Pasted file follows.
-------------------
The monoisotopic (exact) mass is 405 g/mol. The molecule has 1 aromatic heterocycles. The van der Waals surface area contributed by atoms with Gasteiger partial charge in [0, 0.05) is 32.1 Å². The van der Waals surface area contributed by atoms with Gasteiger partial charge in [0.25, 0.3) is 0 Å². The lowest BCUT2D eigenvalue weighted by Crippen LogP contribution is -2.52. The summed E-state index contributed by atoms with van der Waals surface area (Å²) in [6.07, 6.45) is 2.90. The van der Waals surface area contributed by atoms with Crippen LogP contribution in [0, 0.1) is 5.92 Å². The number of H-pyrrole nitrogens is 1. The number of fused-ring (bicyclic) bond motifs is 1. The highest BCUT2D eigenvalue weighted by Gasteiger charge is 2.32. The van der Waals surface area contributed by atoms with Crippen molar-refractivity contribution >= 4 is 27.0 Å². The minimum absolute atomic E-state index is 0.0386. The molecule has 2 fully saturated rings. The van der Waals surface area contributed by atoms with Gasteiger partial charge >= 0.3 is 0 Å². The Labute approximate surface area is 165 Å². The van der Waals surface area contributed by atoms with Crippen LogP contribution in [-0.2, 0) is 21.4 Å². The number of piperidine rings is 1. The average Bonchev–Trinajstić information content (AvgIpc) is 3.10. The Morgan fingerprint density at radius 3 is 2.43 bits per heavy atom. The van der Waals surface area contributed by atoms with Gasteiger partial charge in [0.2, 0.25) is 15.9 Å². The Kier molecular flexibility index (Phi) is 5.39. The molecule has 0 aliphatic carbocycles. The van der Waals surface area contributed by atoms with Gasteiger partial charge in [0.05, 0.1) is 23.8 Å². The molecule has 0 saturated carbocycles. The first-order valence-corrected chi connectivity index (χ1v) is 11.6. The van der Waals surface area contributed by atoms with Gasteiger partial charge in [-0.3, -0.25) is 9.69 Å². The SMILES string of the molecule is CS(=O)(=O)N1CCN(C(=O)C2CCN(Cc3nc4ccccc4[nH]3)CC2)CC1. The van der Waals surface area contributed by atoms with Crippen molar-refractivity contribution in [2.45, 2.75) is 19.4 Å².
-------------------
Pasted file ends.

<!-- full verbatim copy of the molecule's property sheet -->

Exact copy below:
The monoisotopic (exact) mass is 405 g/mol. The molecule has 1 aromatic heterocycles. The van der Waals surface area contributed by atoms with Gasteiger partial charge in [0, 0.05) is 32.1 Å². The van der Waals surface area contributed by atoms with Gasteiger partial charge in [0.25, 0.3) is 0 Å². The lowest BCUT2D eigenvalue weighted by Crippen LogP contribution is -2.52. The summed E-state index contributed by atoms with van der Waals surface area (Å²) in [6.07, 6.45) is 2.90. The van der Waals surface area contributed by atoms with Crippen LogP contribution in [0, 0.1) is 5.92 Å². The number of H-pyrrole nitrogens is 1. The number of fused-ring (bicyclic) bond motifs is 1. The highest BCUT2D eigenvalue weighted by Gasteiger charge is 2.32. The van der Waals surface area contributed by atoms with Crippen molar-refractivity contribution >= 4 is 27.0 Å². The minimum absolute atomic E-state index is 0.0386. The molecule has 2 fully saturated rings. The van der Waals surface area contributed by atoms with Gasteiger partial charge >= 0.3 is 0 Å². The Labute approximate surface area is 165 Å². The van der Waals surface area contributed by atoms with Crippen LogP contribution in [-0.2, 0) is 21.4 Å². The number of piperidine rings is 1. The average Bonchev–Trinajstić information content (AvgIpc) is 3.10. The Morgan fingerprint density at radius 3 is 2.43 bits per heavy atom. The van der Waals surface area contributed by atoms with Gasteiger partial charge in [0.2, 0.25) is 15.9 Å². The Kier molecular flexibility index (Phi) is 5.39. The molecule has 0 aliphatic carbocycles. The van der Waals surface area contributed by atoms with Gasteiger partial charge in [0.05, 0.1) is 23.8 Å². The molecule has 0 saturated carbocycles. The first-order valence-corrected chi connectivity index (χ1v) is 11.6. The van der Waals surface area contributed by atoms with Gasteiger partial charge in [-0.3, -0.25) is 9.69 Å². The SMILES string of the molecule is CS(=O)(=O)N1CCN(C(=O)C2CCN(Cc3nc4ccccc4[nH]3)CC2)CC1. The van der Waals surface area contributed by atoms with Crippen molar-refractivity contribution in [2.45, 2.75) is 19.4 Å².